Your Workers Comp Premiums – Payroll Audit Date
The payroll audit date comes around once a year. This date should be marked on all employer calendars.
Your workers comp premiums center around a date that many companies ignore. In my last post, I pointed out that if your company has a policy renewing on 1/1/09, it is too late to worry about your E-Mod/X-Mod. Other than providing proper payroll forecasts for the 2009 policy year, there should be more of a concern for the upcoming 2008 policy year payroll audit.
The payroll audit should occur within 60 days after the policy expiration date.
Regardless of what is in your original policy for 2008, the payroll audit is the judge and jury on this policy. The payroll audit usually occurs approximately 30 days after the 2008 policy year ends. The original 2008 policy can be altered in many ways resulting in a much more expensive policy than anticipated. We received many calls and emails just after a payroll audit and billing were completed.
If you receive an audit bill, you have the right to an explanation of all increases in your original premiums. Do not refuse to pay the audit billing unless there is a legitimate dispute with the payroll audit. Many states give the insurance carriers the right to immediately cancel the current Workers Comp policy if an employer does not pay an undisputed audit billing. We sometimes see where our clients have disputed an audit only to find out their payroll had increased sharply, which will result in a large premium audit bill.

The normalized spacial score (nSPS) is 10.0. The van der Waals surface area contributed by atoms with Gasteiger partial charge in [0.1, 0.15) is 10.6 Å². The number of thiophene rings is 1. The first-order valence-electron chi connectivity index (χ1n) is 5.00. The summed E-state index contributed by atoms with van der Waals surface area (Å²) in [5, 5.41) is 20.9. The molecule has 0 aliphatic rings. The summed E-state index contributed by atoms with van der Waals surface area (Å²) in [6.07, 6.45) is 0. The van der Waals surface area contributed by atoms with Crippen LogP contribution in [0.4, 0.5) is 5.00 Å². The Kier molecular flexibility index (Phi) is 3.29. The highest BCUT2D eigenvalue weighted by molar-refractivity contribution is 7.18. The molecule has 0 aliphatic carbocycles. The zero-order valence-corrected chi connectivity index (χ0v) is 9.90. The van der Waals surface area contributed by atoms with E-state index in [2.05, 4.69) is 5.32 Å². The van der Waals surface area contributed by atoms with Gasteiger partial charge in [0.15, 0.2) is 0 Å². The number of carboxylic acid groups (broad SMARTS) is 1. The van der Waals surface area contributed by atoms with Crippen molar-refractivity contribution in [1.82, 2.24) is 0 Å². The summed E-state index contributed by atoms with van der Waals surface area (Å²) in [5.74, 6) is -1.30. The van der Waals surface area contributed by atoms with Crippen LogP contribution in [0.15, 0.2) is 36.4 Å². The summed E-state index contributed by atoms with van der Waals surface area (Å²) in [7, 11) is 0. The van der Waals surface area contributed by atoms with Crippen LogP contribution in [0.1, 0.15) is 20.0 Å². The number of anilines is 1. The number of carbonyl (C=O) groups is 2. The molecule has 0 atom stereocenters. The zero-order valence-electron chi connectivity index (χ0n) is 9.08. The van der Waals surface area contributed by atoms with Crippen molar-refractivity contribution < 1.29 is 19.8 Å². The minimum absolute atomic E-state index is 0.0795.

I will cover the Red Flags From A Payroll Audit next time. Many companies expect their policy to determine their workers comp premiums. A company needs its efforts to center on the premium audit date. This will enable to the company to pay the correct workers comp premiums from the premium audit bill.
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